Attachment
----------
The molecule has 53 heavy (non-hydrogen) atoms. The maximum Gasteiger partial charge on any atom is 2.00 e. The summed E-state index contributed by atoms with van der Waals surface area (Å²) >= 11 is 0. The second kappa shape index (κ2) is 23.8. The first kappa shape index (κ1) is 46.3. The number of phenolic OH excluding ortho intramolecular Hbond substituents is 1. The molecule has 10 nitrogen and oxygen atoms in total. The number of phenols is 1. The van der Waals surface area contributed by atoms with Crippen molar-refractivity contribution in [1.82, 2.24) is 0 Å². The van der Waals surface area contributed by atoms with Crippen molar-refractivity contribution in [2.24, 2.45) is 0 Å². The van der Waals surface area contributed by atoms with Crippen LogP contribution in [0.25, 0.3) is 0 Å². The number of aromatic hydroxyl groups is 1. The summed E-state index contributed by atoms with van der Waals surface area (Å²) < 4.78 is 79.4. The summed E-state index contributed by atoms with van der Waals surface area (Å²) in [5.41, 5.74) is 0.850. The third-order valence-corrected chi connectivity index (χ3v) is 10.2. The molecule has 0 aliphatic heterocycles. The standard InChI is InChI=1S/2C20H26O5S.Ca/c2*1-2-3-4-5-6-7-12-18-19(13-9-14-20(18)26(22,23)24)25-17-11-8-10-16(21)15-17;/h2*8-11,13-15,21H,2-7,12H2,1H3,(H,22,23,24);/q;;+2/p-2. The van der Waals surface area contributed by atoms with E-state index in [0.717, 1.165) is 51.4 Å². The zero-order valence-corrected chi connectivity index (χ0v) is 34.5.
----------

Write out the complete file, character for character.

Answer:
The molecule has 53 heavy (non-hydrogen) atoms. The maximum Gasteiger partial charge on any atom is 2.00 e. The summed E-state index contributed by atoms with van der Waals surface area (Å²) >= 11 is 0. The second kappa shape index (κ2) is 23.8. The first kappa shape index (κ1) is 46.3. The number of phenolic OH excluding ortho intramolecular Hbond substituents is 1. The molecule has 10 nitrogen and oxygen atoms in total. The number of phenols is 1. The van der Waals surface area contributed by atoms with Crippen molar-refractivity contribution in [1.82, 2.24) is 0 Å². The van der Waals surface area contributed by atoms with Crippen molar-refractivity contribution in [2.24, 2.45) is 0 Å². The van der Waals surface area contributed by atoms with Crippen LogP contribution in [0.25, 0.3) is 0 Å². The number of aromatic hydroxyl groups is 1. The summed E-state index contributed by atoms with van der Waals surface area (Å²) < 4.78 is 79.4. The summed E-state index contributed by atoms with van der Waals surface area (Å²) in [5.41, 5.74) is 0.850. The third-order valence-corrected chi connectivity index (χ3v) is 10.2. The molecule has 0 aliphatic heterocycles. The standard InChI is InChI=1S/2C20H26O5S.Ca/c2*1-2-3-4-5-6-7-12-18-19(13-9-14-20(18)26(22,23)24)25-17-11-8-10-16(21)15-17;/h2*8-11,13-15,21H,2-7,12H2,1H3,(H,22,23,24);/q;;+2/p-2. The van der Waals surface area contributed by atoms with E-state index in [0.717, 1.165) is 51.4 Å². The zero-order valence-corrected chi connectivity index (χ0v) is 34.5.